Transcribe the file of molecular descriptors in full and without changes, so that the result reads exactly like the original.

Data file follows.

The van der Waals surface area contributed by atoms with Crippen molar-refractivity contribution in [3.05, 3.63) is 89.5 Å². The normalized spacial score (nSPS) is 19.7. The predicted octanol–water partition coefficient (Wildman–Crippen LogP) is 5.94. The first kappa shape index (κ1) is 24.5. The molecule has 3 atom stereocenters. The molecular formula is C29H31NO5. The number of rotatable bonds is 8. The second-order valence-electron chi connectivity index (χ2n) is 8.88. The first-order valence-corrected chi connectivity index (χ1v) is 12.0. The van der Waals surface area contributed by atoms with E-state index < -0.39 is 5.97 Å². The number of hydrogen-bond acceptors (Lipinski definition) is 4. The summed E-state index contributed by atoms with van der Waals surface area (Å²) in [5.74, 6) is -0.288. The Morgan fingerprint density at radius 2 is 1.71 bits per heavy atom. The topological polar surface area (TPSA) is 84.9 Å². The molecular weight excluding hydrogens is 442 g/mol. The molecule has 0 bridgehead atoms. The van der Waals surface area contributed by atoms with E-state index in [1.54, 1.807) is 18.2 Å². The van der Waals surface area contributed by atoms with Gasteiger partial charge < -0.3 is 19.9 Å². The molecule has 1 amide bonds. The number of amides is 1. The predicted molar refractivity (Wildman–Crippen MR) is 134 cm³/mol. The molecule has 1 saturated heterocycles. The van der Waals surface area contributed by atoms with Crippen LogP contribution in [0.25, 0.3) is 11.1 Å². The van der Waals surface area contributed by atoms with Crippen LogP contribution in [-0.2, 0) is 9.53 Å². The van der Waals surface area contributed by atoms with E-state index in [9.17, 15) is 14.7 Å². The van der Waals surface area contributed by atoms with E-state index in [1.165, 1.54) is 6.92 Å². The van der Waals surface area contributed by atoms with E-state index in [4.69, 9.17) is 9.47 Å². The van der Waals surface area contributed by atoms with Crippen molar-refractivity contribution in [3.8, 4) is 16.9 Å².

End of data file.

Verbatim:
The van der Waals surface area contributed by atoms with Crippen molar-refractivity contribution in [3.05, 3.63) is 89.5 Å². The normalized spacial score (nSPS) is 19.7. The predicted octanol–water partition coefficient (Wildman–Crippen LogP) is 5.94. The first kappa shape index (κ1) is 24.5. The molecule has 3 atom stereocenters. The molecular formula is C29H31NO5. The number of rotatable bonds is 8. The second-order valence-electron chi connectivity index (χ2n) is 8.88. The first-order valence-corrected chi connectivity index (χ1v) is 12.0. The van der Waals surface area contributed by atoms with E-state index < -0.39 is 5.97 Å². The number of hydrogen-bond acceptors (Lipinski definition) is 4. The summed E-state index contributed by atoms with van der Waals surface area (Å²) in [5.74, 6) is -0.288. The Morgan fingerprint density at radius 2 is 1.71 bits per heavy atom. The topological polar surface area (TPSA) is 84.9 Å². The molecular weight excluding hydrogens is 442 g/mol. The molecule has 0 bridgehead atoms. The van der Waals surface area contributed by atoms with E-state index in [1.54, 1.807) is 18.2 Å². The van der Waals surface area contributed by atoms with Gasteiger partial charge < -0.3 is 19.9 Å². The molecule has 1 amide bonds. The number of amides is 1. The predicted molar refractivity (Wildman–Crippen MR) is 134 cm³/mol. The molecule has 1 saturated heterocycles. The van der Waals surface area contributed by atoms with Crippen LogP contribution in [0.25, 0.3) is 11.1 Å². The van der Waals surface area contributed by atoms with Crippen LogP contribution in [-0.2, 0) is 9.53 Å². The van der Waals surface area contributed by atoms with E-state index in [9.17, 15) is 14.7 Å². The van der Waals surface area contributed by atoms with E-state index in [1.165, 1.54) is 6.92 Å². The van der Waals surface area contributed by atoms with E-state index in [4.69, 9.17) is 9.47 Å². The van der Waals surface area contributed by atoms with Crippen molar-refractivity contribution in [3.8, 4) is 16.9 Å².